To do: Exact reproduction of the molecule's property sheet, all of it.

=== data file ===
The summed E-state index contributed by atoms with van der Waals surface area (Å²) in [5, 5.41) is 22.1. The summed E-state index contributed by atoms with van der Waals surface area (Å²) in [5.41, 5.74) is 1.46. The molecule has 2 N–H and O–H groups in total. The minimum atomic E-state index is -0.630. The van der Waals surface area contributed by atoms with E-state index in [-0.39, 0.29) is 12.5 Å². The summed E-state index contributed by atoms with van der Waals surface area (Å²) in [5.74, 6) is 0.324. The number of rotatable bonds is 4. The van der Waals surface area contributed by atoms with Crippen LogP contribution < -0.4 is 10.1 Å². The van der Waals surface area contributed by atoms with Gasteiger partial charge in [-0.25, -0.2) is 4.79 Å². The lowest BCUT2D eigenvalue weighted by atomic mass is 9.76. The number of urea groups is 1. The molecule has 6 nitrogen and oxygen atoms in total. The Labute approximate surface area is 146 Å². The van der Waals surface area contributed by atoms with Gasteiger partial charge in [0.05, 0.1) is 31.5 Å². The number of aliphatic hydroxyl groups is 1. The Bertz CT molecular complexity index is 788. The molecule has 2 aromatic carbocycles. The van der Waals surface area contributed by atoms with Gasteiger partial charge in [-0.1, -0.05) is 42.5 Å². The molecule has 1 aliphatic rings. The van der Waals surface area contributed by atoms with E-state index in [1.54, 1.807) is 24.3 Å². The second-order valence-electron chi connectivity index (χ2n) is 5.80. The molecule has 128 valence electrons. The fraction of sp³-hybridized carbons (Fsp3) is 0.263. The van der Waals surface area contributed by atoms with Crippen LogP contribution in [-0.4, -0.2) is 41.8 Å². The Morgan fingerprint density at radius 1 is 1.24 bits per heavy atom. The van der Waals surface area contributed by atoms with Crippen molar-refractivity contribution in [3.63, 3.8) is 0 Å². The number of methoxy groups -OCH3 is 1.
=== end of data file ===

The summed E-state index contributed by atoms with van der Waals surface area (Å²) in [5, 5.41) is 22.1. The summed E-state index contributed by atoms with van der Waals surface area (Å²) in [5.41, 5.74) is 1.46. The molecule has 2 N–H and O–H groups in total. The minimum atomic E-state index is -0.630. The van der Waals surface area contributed by atoms with E-state index in [-0.39, 0.29) is 12.5 Å². The summed E-state index contributed by atoms with van der Waals surface area (Å²) in [5.74, 6) is 0.324. The number of rotatable bonds is 4. The van der Waals surface area contributed by atoms with Crippen LogP contribution < -0.4 is 10.1 Å². The van der Waals surface area contributed by atoms with Gasteiger partial charge in [-0.25, -0.2) is 4.79 Å². The lowest BCUT2D eigenvalue weighted by atomic mass is 9.76. The number of urea groups is 1. The molecule has 6 nitrogen and oxygen atoms in total. The Labute approximate surface area is 146 Å². The van der Waals surface area contributed by atoms with Gasteiger partial charge in [0.05, 0.1) is 31.5 Å². The number of aliphatic hydroxyl groups is 1. The Bertz CT molecular complexity index is 788. The molecule has 2 aromatic carbocycles. The van der Waals surface area contributed by atoms with Gasteiger partial charge in [-0.1, -0.05) is 42.5 Å². The molecule has 1 aliphatic rings. The van der Waals surface area contributed by atoms with E-state index in [1.54, 1.807) is 24.3 Å². The second-order valence-electron chi connectivity index (χ2n) is 5.80. The molecule has 128 valence electrons. The fraction of sp³-hybridized carbons (Fsp3) is 0.263. The van der Waals surface area contributed by atoms with Crippen LogP contribution in [-0.4, -0.2) is 41.8 Å². The Morgan fingerprint density at radius 1 is 1.24 bits per heavy atom. The van der Waals surface area contributed by atoms with Crippen molar-refractivity contribution in [3.63, 3.8) is 0 Å². The number of methoxy groups -OCH3 is 1.